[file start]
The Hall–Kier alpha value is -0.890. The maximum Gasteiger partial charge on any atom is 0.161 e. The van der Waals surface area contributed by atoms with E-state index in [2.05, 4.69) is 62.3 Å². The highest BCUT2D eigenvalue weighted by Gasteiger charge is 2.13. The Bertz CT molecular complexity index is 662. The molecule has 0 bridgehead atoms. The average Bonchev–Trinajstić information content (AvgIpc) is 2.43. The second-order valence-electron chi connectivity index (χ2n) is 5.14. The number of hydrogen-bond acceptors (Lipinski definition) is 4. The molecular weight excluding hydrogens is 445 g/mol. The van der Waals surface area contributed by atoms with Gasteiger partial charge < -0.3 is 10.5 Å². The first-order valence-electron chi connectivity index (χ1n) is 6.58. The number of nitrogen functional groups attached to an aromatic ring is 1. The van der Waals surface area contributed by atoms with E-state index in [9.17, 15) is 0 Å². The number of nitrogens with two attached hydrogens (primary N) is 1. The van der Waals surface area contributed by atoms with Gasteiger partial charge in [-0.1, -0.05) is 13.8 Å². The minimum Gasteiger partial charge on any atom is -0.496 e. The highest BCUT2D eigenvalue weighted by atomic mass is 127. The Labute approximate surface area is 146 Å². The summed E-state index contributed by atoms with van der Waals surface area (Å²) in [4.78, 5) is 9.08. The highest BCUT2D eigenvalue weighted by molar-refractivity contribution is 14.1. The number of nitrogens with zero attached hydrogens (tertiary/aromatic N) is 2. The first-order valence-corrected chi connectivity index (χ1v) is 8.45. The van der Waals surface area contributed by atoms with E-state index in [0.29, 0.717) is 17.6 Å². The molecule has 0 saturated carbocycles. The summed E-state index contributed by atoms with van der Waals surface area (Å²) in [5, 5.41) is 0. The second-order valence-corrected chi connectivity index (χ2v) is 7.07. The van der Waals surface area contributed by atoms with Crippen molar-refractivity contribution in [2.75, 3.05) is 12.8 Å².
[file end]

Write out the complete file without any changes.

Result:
The Hall–Kier alpha value is -0.890. The maximum Gasteiger partial charge on any atom is 0.161 e. The van der Waals surface area contributed by atoms with E-state index in [2.05, 4.69) is 62.3 Å². The highest BCUT2D eigenvalue weighted by Gasteiger charge is 2.13. The Bertz CT molecular complexity index is 662. The molecule has 0 bridgehead atoms. The average Bonchev–Trinajstić information content (AvgIpc) is 2.43. The second-order valence-electron chi connectivity index (χ2n) is 5.14. The number of hydrogen-bond acceptors (Lipinski definition) is 4. The molecular weight excluding hydrogens is 445 g/mol. The van der Waals surface area contributed by atoms with Gasteiger partial charge < -0.3 is 10.5 Å². The first-order valence-electron chi connectivity index (χ1n) is 6.58. The number of nitrogen functional groups attached to an aromatic ring is 1. The van der Waals surface area contributed by atoms with E-state index in [9.17, 15) is 0 Å². The number of nitrogens with two attached hydrogens (primary N) is 1. The van der Waals surface area contributed by atoms with Gasteiger partial charge in [-0.1, -0.05) is 13.8 Å². The minimum Gasteiger partial charge on any atom is -0.496 e. The highest BCUT2D eigenvalue weighted by atomic mass is 127. The Labute approximate surface area is 146 Å². The summed E-state index contributed by atoms with van der Waals surface area (Å²) in [4.78, 5) is 9.08. The highest BCUT2D eigenvalue weighted by molar-refractivity contribution is 14.1. The number of nitrogens with zero attached hydrogens (tertiary/aromatic N) is 2. The first-order valence-corrected chi connectivity index (χ1v) is 8.45. The van der Waals surface area contributed by atoms with E-state index in [0.29, 0.717) is 17.6 Å². The molecule has 0 saturated carbocycles. The summed E-state index contributed by atoms with van der Waals surface area (Å²) in [5, 5.41) is 0. The second-order valence-corrected chi connectivity index (χ2v) is 7.07. The van der Waals surface area contributed by atoms with Crippen molar-refractivity contribution in [2.75, 3.05) is 12.8 Å².